After a boyhood in a neighborhood that boasted former House speaker John McCormick and current Speaker Thomas P. O'Neill, Moran went to Holy Cross College on a football scholarship. After a brief stint as a Wall Street stockbroker and graduate student, Moran arrived in Washington, landing jobs in high places, establishing himself as protege of one boss, then another, first at the old Department of Health, Education and Welfare then the Library of Congress, then on the Senate Appropriations Committee. "The moves I made all turned out to be propitious," Moran says.

So too was his civic activism in Alexandria where he settled with his wife and two children. That marriage ended in 1975, but Moran had become active in social service groups, and four years later he handily won a seat on Alexandria's seven-member City Council his first time out.

He left Capitol Hill the same year because, he said, "I didn't want to become a sycophant. I liked being on the City Council, making decisions on my own."

Others who know him say the decision to leave the Senate was more calculated. "He made the critical decision to leave a very fine job in the Senate where he could have become staff director of the committee, or eventually an assistant secretary. Instead, he plunked down in the middle of Alexandria and began mentally mapping out a strategy," says Robert Leider, a local publisher who has worked in Moran's campaigns.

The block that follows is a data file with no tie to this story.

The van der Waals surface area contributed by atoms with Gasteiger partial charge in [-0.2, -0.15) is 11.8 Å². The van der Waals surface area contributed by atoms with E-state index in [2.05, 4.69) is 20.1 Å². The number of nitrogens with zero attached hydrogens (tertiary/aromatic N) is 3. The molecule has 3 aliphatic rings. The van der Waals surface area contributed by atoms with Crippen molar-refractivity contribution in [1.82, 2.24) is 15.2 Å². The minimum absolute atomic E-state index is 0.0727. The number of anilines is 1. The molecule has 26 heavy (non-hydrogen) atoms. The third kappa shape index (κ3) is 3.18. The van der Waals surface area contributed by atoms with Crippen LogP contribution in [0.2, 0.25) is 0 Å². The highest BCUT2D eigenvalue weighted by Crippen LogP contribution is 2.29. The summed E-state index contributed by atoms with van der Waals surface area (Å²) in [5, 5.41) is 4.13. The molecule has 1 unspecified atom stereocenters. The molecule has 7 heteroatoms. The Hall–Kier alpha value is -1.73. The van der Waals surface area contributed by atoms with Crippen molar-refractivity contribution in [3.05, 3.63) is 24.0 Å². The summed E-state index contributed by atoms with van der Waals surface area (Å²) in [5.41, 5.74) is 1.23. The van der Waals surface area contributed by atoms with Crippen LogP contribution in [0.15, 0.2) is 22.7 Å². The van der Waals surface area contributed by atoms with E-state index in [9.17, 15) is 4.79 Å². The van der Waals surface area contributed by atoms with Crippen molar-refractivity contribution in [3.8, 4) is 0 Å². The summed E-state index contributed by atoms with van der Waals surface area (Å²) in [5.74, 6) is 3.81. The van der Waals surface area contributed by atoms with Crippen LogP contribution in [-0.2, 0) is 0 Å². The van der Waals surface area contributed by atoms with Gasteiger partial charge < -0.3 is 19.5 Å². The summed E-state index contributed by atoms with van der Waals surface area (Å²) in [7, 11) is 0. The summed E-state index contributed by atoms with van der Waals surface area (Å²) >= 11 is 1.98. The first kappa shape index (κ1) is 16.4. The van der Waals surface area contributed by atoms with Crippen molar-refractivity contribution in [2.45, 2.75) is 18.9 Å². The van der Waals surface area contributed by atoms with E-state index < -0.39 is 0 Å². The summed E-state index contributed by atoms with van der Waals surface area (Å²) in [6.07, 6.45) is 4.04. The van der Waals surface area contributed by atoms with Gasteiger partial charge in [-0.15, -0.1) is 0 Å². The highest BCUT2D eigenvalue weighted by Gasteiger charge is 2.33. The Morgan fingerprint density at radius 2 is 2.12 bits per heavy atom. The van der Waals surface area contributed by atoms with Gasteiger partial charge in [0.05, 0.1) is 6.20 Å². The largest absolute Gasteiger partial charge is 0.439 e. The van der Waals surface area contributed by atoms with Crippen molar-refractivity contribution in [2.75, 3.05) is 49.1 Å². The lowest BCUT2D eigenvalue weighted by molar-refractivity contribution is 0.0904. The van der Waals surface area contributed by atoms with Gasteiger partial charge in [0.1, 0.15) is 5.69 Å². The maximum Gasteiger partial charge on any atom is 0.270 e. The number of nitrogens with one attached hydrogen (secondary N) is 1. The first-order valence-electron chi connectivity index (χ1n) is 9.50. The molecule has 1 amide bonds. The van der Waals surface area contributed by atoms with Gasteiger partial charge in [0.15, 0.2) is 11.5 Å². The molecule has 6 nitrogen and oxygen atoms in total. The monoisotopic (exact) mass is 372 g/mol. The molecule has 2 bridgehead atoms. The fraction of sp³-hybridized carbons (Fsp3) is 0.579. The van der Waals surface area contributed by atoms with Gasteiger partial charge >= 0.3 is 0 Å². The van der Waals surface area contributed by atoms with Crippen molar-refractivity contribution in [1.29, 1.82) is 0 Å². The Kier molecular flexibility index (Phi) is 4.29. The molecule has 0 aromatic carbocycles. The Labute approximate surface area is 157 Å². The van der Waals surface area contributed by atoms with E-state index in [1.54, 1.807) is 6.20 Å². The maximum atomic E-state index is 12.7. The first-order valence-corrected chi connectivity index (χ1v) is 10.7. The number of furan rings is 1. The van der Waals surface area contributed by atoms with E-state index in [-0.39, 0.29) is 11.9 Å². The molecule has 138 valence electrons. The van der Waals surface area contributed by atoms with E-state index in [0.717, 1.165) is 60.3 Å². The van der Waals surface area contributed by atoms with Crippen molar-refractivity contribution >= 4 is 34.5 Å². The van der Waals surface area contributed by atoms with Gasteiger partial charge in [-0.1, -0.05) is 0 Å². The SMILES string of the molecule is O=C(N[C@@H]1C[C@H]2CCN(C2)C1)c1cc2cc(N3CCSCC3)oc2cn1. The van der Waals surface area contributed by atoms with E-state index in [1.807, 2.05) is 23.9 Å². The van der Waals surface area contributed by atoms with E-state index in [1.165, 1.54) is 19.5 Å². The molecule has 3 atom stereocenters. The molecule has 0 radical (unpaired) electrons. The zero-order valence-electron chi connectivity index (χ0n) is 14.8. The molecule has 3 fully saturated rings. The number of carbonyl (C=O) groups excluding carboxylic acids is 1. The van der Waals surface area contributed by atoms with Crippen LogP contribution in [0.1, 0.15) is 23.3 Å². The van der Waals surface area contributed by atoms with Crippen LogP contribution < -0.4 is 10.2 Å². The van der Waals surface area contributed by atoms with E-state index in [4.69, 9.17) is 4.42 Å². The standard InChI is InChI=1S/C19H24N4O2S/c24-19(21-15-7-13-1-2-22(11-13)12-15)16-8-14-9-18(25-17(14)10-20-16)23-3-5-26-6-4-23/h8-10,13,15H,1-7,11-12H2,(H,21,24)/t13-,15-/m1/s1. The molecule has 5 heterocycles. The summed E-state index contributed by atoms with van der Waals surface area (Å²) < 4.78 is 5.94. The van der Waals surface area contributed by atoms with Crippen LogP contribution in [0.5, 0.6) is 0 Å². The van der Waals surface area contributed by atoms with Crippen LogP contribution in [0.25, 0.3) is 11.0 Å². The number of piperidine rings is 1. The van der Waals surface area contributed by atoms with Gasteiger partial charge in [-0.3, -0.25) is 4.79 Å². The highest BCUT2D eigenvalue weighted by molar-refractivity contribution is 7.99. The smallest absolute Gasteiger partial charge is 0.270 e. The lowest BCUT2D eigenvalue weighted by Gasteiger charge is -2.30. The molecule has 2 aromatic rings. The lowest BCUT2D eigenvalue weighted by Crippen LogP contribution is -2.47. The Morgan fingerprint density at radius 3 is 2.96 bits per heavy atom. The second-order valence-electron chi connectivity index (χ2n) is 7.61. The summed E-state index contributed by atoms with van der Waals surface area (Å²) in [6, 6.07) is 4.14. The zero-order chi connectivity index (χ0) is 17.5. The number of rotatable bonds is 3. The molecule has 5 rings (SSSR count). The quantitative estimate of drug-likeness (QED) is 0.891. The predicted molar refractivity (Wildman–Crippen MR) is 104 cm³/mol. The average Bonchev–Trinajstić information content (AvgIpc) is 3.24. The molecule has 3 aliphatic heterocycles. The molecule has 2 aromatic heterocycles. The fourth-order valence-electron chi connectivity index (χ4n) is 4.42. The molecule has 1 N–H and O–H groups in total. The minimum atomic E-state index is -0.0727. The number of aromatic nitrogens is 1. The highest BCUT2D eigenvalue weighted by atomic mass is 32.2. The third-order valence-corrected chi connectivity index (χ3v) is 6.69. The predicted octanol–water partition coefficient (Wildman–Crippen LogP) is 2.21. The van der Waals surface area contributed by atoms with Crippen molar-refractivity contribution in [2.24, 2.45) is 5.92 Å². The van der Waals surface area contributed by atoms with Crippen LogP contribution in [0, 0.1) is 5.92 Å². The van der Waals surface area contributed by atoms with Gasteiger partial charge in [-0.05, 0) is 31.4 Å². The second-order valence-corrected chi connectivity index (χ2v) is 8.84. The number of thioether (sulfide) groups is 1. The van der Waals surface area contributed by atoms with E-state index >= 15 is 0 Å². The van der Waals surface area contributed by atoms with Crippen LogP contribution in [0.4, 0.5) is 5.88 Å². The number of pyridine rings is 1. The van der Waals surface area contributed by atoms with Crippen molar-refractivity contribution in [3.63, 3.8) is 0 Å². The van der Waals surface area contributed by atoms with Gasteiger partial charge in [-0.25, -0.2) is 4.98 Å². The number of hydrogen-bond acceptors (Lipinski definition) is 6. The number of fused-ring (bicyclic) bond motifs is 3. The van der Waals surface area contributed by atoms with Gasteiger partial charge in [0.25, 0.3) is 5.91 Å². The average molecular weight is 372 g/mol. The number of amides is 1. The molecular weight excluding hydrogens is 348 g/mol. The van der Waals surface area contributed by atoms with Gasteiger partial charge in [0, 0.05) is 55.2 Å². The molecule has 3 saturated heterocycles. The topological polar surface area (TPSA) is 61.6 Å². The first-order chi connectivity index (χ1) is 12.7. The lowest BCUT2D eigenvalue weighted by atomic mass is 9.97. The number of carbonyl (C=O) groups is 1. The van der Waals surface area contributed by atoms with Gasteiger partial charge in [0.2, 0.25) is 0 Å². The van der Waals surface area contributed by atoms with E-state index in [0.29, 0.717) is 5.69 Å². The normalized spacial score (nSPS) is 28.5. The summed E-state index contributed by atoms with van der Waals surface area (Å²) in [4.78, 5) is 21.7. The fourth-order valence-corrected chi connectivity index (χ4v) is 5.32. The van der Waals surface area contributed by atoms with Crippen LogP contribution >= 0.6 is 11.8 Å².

"Jimmy has the fire in the belly to endure the slings and arrows of public life in a discontented society like ours," says Bill Perkins, a longtime Alexandria Democrat. "You have to want it bad. He does. He's a creature of the Congress; he wants to go back. I've been around Washington for 40 years and I take it as gospel that you don't work up there for all those years without wanting into that neat little club."

Ambitions or no, Moran made his name in Alexandria with work for social service groups such as the United Way and lobbying for sheltered homes for mentally retarded. Moran has built a constituency among the elderly, indigent and minority communities in Alexandria, and they have proved loyal. "I think he could be president," says one.

"Jimmy's big thing was social services," says Perkins. "I don't think he did that solely, or even mostly, for political reasons. In one half of his . . . nature, I'm sure Jimmy went to sleep crying about the plight of the homeless. The fact that that also happens to be a good springboard to local politics is something the other half knew."